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Georgia’s MFA denies ‘gifting’ land to Turkey

By Messenger Staff
Friday, April 29
The Ministry of Foreign Affairs of Georgia alleges that the report of Turkish media about the transfer of territory by Georgia to the Republic of Turkey is not true.

According to the Ministry’s statement, the demarcation and delimitation of the border between Georgia and Turkey was established in the 1970s during the Soviet era.

In 1992, the two sides recognized the previously agreed boundary line. Therefore, any kind of change of the boundary is ruled out today.

“As a result of natural changes, the border river Jakistskali changed its bed. Now efforts are underway at two border rivers - Jakistskali and Karzametistskali – to return the riverbeds to their original state. The restoration of the riverbeds is ongoing according to the 1973 border demarcation materials. The issue likely attracted the attention of the Turkish media after experts held another meeting on April 20, during which they visited the Jakistskali riverbed in the Turkish province of Ardahani”, says the statement.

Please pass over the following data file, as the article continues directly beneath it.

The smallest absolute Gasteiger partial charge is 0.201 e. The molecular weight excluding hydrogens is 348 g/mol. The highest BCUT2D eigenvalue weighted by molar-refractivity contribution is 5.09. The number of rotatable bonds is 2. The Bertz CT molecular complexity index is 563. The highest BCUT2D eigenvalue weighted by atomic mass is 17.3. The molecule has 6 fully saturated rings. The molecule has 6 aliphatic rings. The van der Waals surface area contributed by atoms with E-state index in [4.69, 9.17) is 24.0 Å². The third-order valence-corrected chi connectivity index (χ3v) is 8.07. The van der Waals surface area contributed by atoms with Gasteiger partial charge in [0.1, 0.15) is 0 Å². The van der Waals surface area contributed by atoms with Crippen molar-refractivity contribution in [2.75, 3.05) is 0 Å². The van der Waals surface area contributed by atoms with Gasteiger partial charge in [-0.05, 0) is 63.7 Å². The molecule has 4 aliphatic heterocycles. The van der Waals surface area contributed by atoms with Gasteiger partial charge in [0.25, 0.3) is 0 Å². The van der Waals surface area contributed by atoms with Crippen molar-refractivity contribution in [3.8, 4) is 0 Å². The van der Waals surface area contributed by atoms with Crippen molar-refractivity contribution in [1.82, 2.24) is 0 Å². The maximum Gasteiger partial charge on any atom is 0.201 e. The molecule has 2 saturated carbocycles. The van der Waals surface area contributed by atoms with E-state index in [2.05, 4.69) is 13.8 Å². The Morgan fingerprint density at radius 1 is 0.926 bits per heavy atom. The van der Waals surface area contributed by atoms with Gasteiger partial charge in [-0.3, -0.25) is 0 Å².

'Turkey reclaims land from Georgia' read an article published by the Turkish Daily Sabah. According to the article, the Turkish and Georgian delegations met at the Turkgozu border crossing between the two countries and agreed upon a man-made change to a riverbed. The article then claimed that Georgia transferred 15 acres of land to Turkey.

The release of the statement online by Turkish media caused dissatisfaction and outrage amongst many social network users.

When the topic concerns such painful issues, it is important Georgia’s relevant bodies initially make statements and remove question marks, as lost minutes might cause some complications, even in international relations.

The issue of territories is a constant subject of discussion, as Georgia has struggled to keep control over its land since the dissolution of the USSR.

Georgia is still in talks to specify definite borders with Armenia and Azerbaijan.

For centuries Georgia has lost swathes of lands; currently 20 % of Georgian territory remains occupied by Russia, and each false statement concerning territories can trigger anger or irritation amongst the public.

Turkish Embassy in Tbilisi made a statement where it announced that Turkish side completely agrees with the position of Georgian Foreign Ministry.